The city of Brisbane is facing criticism after it refused to provide cat owners with a vaccination kit that could help reduce the spread of the disease.

Key points:Cat owners have been warned the vaccine could cause allergic reactionsSome councils in the state have already been told to vaccinate their catsBut the city of Brixland says it is not required to vaccine its own catsBrixland Council, which runs a suburb near Brisbane, said it has no current policy on cat vaccinations.

The council said it does not provide cat vaccination kits and does not need to provide one for cats in its area.

It is asking cat owners to contact its animal health team to request one.

“We do not require our residents to receive cat vaccination kit and we have no current plans to require residents to do so,” the council said in a statement.

“However, the council would like to remind residents of this and is encouraging people to seek advice from their local veterinarian on whether or not they would be able to provide a cat vaccination and whether or how the cat could be vaccinated if it were not.”

Cats in the city are also being tested for rabies.

Brixman councillor Chris Pramm says councils should vaccinate people to help prevent the spreadThe city council said its “frequent vaccination program” for cats, including vaccinating pets and their owners, has reduced the spread and death of the virus from humans.

But it said there are currently no plans to vaccinating its own cat population.

“It is our practice not to provide any type of cat vaccination to the public, however, we have been asked by several councils to provide vaccination kits for our resident cats,” the statement said.

“While it is our policy to do this, we are not required by our local council to do it.”

Councillor Chris Pemm said he would be concerned if the council did not provide a vaccination for cats.

“I think I’m just gonna have to think about it,” he said.

He said it would be better if the city council provided a vaccine for everyone who lives in the area, but added he was “not sure how we would get that across”.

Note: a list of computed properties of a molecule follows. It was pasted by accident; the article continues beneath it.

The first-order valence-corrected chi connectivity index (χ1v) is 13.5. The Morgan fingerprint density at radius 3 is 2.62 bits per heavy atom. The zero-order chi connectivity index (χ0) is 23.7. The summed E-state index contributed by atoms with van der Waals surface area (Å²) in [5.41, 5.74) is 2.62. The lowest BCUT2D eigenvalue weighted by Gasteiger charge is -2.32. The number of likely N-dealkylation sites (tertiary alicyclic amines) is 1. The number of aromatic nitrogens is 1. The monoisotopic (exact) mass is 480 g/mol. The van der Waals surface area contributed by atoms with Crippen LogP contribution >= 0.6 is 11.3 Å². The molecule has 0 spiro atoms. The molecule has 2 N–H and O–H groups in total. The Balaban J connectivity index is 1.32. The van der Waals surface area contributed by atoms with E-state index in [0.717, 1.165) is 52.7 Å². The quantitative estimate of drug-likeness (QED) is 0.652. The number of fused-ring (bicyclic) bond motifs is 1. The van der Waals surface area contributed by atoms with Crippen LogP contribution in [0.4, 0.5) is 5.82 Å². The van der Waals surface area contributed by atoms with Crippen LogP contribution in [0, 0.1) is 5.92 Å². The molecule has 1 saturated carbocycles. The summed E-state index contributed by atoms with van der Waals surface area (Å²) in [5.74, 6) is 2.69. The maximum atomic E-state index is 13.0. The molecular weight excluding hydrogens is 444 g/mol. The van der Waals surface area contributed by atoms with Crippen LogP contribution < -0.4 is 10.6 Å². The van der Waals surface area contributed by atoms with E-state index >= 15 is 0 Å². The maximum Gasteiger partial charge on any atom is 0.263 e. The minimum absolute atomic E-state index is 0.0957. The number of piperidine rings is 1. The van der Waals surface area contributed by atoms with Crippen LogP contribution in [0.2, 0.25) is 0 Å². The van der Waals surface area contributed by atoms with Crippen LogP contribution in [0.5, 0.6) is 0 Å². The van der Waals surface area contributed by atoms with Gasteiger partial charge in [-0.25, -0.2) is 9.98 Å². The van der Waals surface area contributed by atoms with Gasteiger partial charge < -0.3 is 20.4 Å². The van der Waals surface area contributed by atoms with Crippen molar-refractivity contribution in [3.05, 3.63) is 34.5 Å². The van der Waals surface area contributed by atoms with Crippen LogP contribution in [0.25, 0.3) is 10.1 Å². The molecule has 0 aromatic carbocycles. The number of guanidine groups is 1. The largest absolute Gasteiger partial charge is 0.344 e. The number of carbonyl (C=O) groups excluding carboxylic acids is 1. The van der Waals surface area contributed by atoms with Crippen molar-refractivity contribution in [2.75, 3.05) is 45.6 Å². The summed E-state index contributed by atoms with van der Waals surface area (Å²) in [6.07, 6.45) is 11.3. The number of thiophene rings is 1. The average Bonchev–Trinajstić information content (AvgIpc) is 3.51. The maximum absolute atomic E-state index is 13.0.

“The council could have just given the kits to the people and it would still be good for the community,” he told 7.30.

“They could have said, ‘OK, if you have a cat, come here and get vaccinated.'”

I just think that’s just a bit of a chicken and egg situation where you get people vaccinating, and then you don’t get enough people vaccinate because you can’t get them to come to the council.”‘

No doubt’ there will be more outbreaksThe council has been urged by the ABC to vaccinates its own residents and said it is confident it has the right policies in place.”

This is a localised issue, we do not know where this is going to be, but we do know that if the virus is out there and people get it, we need to get it out,” a spokesperson said.”[The council] has had a proactive approach to the pandemic, but also we are working with local authorities to address the underlying issues that are making it more difficult for people to get vaccinated.

“The council also said it was not considering any plans to move its residents out of the area.”

Brixville Council has no plans for residents to relocate from Brixville to another location.

“The city of Queensland is not a quarantine jurisdiction and does therefore not require its residents to provide vaccines for their cats,” it said.

“Residents are currently given a vaccination schedule, which is the standard one recommended by the World Health Organization and approved by Queensland Health.”

A spokesperson for the Brisbane City Council said it had no plans at this time.

“Any information on the vaccination process in the Brisbane area will be provided to our staff upon request,” the spokesperson said in an email.

Topics:vaccination,virus-control,british-territory-2480,qld,brisbane-4000,bryant-2477,cabinet-office,qantas-airline,brisbanetimes-5051,brisford-3050Contact Lisa BaxendaleMore stories from Queensland